The Senate Tuesday approved a Medicare package that does not include one of the Bush administration's most-favored provisionsthe use of health information technology as a catalyst for higher physician reimbursement.
Earlier this month, HHS Secretary Mike Leavitt strongly urged Congress to include provisions that would require doctors to implement standardized health IT components as a condition to receiving full physician reimbursement. Under current law, physicians would have started the new year with about a 10% Medicare pay reduction.
"Such a requirement would accelerate adoption of this technology considerably and help to drive improvements in healthcare quality as well as reductions in medical costs and errors," Leavitt said in a written statement.
But the Senate bill that passed Tuesdayand is expected to clear the House todaywould instead replace that reduction with a 0.5% positive update through June 20, 2008, and doesn't differentiate between physicians who use a clipboard or a computer.
The congressional snub, however, comes at a time when federal lawmakers have several health IT-related bills on the runway. The Wired for Healthcare Quality Act, a bill sponsored by Sen. Edward Kennedy (D-Mass.) and a host of other influential senators, stalled last month over privacy issues and other concerns. And earlier this month, Sen. John Kerry (D-Mass.) introduced a bill that would require providers to use electronic prescribing by 2011 or else face a financial penalty.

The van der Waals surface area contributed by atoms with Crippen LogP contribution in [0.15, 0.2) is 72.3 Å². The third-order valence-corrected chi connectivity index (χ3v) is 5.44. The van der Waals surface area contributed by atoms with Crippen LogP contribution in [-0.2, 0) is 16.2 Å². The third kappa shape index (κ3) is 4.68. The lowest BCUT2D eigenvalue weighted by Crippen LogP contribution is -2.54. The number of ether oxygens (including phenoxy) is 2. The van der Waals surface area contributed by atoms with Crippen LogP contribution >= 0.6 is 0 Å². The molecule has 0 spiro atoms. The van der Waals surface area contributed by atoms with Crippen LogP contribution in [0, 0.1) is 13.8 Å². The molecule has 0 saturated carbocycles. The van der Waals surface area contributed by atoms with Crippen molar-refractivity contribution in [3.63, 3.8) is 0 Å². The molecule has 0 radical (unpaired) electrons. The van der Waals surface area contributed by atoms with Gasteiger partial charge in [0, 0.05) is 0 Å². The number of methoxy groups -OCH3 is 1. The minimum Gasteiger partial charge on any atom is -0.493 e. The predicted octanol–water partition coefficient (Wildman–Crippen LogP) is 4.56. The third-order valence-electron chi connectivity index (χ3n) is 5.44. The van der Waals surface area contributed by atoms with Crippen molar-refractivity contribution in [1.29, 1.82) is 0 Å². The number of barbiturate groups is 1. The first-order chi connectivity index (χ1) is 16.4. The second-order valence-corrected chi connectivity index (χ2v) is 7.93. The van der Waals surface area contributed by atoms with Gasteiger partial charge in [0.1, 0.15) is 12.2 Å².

The Institute of Medicine has estimated that more than 1.5 million preventable adverse drug events occur every year in the U.S., with more than half of them happening to Medicare beneficiaries. Studies have shown that drug errors cost the federal government more than $887 million per year.
Short of congressional action, HHS and the CMS said that they would continue to push for the use of electronic health records, e-prescribing and more as a way to bolster patient safety and boost quality of care.
CMS Acting Administrator Kerry Weems said that the agency expects to expand a five-year demonstration project, started in October, where participating physicians who use EHRs would be paid a bonus each year. Weems told reporters in Washington today that EHRs are the backbone for many of the CMS quality improvement initiatives.
When asked to comment on the lack of health IT provisions in the Medicare bill, Weems said, "We'll live to fight another day."
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